1 Reply Latest reply: Aug 17, 2010 3:36 PM by eliza004 RSS

    How to protect ColdFusion CFM templates from Cross Site Scripting attacks

    eliza_mfs Community Member
      Restricting Cross Site Scripting attacks while working with ColdFusion is not so difficult. Add the following lines of code to your ColdFusion files to ward off these attacks.
      <cfif NOT len(CGI.HTTP_REFERER) OR NOT FindNoCase(CGI.HTTP_HOST, CGI.HTTP_REFERER)>

      <cfoutput>An external host trying to communicate with the CFM template.</cfoutput>

      <cfabort>

      </cfif>

      Do NOTE that we have used two ColdFusion CGI variables here -

      CGI.HTTP_REFERER: Full URL of the template which posts the data to another template

       

      CGI.HTTP_HOST: Host server where the HTTP_REFERER posts data into.

       

      This piece of code simply checks for any mismatch between HTTP_REFERER and HTTP_HOST, and if there is any then aborts.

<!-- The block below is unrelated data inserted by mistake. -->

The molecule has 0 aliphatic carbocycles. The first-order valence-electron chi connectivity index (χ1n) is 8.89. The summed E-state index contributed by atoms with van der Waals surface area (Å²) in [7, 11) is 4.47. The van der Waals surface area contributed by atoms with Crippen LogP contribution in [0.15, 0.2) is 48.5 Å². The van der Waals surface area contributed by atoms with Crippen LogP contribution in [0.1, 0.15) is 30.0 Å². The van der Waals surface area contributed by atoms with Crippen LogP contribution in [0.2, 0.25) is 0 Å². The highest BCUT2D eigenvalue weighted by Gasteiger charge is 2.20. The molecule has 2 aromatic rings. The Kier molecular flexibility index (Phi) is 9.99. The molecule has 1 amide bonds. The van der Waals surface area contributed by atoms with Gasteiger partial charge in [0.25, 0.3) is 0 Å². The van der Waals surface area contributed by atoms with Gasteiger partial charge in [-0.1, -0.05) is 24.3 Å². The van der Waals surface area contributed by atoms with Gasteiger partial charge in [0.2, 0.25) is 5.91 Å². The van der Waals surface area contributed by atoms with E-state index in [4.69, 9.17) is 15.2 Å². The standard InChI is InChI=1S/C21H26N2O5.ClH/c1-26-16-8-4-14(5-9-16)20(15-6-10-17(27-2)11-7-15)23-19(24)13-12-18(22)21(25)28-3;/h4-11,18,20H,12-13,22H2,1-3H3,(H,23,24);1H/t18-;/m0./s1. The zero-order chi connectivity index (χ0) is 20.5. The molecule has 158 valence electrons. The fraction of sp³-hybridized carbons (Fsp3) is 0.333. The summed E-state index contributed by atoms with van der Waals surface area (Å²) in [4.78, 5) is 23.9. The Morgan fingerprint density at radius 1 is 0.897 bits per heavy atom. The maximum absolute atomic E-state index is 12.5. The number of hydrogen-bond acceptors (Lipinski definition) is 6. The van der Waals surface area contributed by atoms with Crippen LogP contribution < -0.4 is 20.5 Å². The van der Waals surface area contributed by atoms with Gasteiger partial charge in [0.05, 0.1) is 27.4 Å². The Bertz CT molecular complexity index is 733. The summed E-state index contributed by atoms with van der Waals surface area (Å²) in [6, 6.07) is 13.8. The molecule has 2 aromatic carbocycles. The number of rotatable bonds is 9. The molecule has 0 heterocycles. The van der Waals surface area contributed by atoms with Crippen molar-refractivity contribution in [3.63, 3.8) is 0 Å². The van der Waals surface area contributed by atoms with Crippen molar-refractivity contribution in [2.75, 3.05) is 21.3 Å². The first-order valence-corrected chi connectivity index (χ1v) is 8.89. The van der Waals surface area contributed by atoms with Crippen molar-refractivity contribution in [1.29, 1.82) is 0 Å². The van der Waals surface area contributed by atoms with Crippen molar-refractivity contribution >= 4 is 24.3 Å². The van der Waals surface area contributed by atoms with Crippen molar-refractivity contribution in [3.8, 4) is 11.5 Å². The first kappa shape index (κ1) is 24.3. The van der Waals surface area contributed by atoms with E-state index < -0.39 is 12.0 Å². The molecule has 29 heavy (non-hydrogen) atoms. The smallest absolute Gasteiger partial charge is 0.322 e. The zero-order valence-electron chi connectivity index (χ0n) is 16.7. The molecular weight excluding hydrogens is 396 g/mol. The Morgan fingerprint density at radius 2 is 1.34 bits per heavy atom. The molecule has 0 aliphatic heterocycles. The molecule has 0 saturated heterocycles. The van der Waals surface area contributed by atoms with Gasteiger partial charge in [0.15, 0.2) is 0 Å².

Best Practice: We can have this piece of code in one CFM template and CFINCLUDE that in all CFM templates for a project to prevent Cross Site Scripting attack.

       

      Hope this tip would be useful.Any suggestions are welcomed.

       

      thanks

      Eliza

        • 1. Re: How to protect ColdFusion CFM templates from Cross Site Scripting attacks
          eliza004
          However, restricting Cross Site Scripting attacks while working with ColdFusion is not so difficult. Add the following lines of code to your ColdFusion files to ward off these attacks.
          <cfif NOT len(CGI.HTTP_REFERER) OR NOT FindNoCase(CGI.HTTP_HOST, CGI.HTTP_REFERER)>

          <cfoutput>An external host trying to communicate with the CFM template.</cfoutput>

          <cfabort>

          </cfif>

          Do NOTE that we have used two ColdFusion CGI variables here -

          CGI.HTTP_REFERER: Full URL of the template which posts the data to another template

           

          CGI.HTTP_HOST: Host server where the HTTP_REFERER posts data into.

           

          This piece of code simply checks for any mismatch between HTTP_REFERER and HTTP_HOST, and if there is any then aborts.

          Best Practice: We can have this piece of code in one CFM template and CFINCLUDE that in all CFM templates for a project to prevent Cross Site Scripting attack.

           

          Eliza